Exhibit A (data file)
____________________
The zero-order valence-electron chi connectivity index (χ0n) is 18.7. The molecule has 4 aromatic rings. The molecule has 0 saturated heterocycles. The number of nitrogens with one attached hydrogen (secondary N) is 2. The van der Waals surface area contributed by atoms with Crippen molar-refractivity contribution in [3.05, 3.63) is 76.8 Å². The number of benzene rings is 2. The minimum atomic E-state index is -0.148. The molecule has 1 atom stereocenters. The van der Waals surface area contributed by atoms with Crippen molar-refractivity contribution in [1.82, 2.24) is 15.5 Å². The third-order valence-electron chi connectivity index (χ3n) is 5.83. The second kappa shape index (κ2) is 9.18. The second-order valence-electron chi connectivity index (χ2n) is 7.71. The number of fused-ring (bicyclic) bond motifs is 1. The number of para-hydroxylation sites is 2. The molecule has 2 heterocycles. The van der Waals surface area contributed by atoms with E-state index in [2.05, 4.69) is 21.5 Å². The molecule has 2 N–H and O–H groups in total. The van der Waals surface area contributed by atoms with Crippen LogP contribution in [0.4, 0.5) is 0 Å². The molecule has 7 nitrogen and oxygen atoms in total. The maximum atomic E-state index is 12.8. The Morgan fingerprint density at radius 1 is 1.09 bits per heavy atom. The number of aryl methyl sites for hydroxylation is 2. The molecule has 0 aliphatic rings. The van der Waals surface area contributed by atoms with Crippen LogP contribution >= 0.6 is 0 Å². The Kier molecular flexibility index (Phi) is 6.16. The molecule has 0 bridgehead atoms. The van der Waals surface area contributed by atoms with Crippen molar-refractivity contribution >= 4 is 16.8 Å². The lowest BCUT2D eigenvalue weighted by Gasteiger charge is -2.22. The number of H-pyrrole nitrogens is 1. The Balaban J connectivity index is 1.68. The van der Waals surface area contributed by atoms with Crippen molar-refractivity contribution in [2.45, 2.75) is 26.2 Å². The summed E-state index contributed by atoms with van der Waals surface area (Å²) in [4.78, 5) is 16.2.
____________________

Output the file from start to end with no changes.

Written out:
The zero-order valence-electron chi connectivity index (χ0n) is 18.7. The molecule has 4 aromatic rings. The molecule has 0 saturated heterocycles. The number of nitrogens with one attached hydrogen (secondary N) is 2. The van der Waals surface area contributed by atoms with Crippen molar-refractivity contribution in [3.05, 3.63) is 76.8 Å². The number of benzene rings is 2. The minimum atomic E-state index is -0.148. The molecule has 1 atom stereocenters. The van der Waals surface area contributed by atoms with Crippen molar-refractivity contribution in [1.82, 2.24) is 15.5 Å². The third-order valence-electron chi connectivity index (χ3n) is 5.83. The second kappa shape index (κ2) is 9.18. The second-order valence-electron chi connectivity index (χ2n) is 7.71. The number of fused-ring (bicyclic) bond motifs is 1. The number of para-hydroxylation sites is 2. The molecule has 2 heterocycles. The van der Waals surface area contributed by atoms with E-state index in [2.05, 4.69) is 21.5 Å². The molecule has 2 N–H and O–H groups in total. The van der Waals surface area contributed by atoms with Crippen LogP contribution in [0.4, 0.5) is 0 Å². The molecule has 7 nitrogen and oxygen atoms in total. The maximum atomic E-state index is 12.8. The Morgan fingerprint density at radius 1 is 1.09 bits per heavy atom. The number of aryl methyl sites for hydroxylation is 2. The molecule has 0 aliphatic rings. The van der Waals surface area contributed by atoms with Crippen LogP contribution >= 0.6 is 0 Å². The Kier molecular flexibility index (Phi) is 6.16. The molecule has 0 bridgehead atoms. The van der Waals surface area contributed by atoms with Crippen molar-refractivity contribution >= 4 is 16.8 Å². The lowest BCUT2D eigenvalue weighted by Gasteiger charge is -2.22. The number of H-pyrrole nitrogens is 1. The Balaban J connectivity index is 1.68. The van der Waals surface area contributed by atoms with Crippen molar-refractivity contribution in [2.45, 2.75) is 26.2 Å². The summed E-state index contributed by atoms with van der Waals surface area (Å²) in [4.78, 5) is 16.2.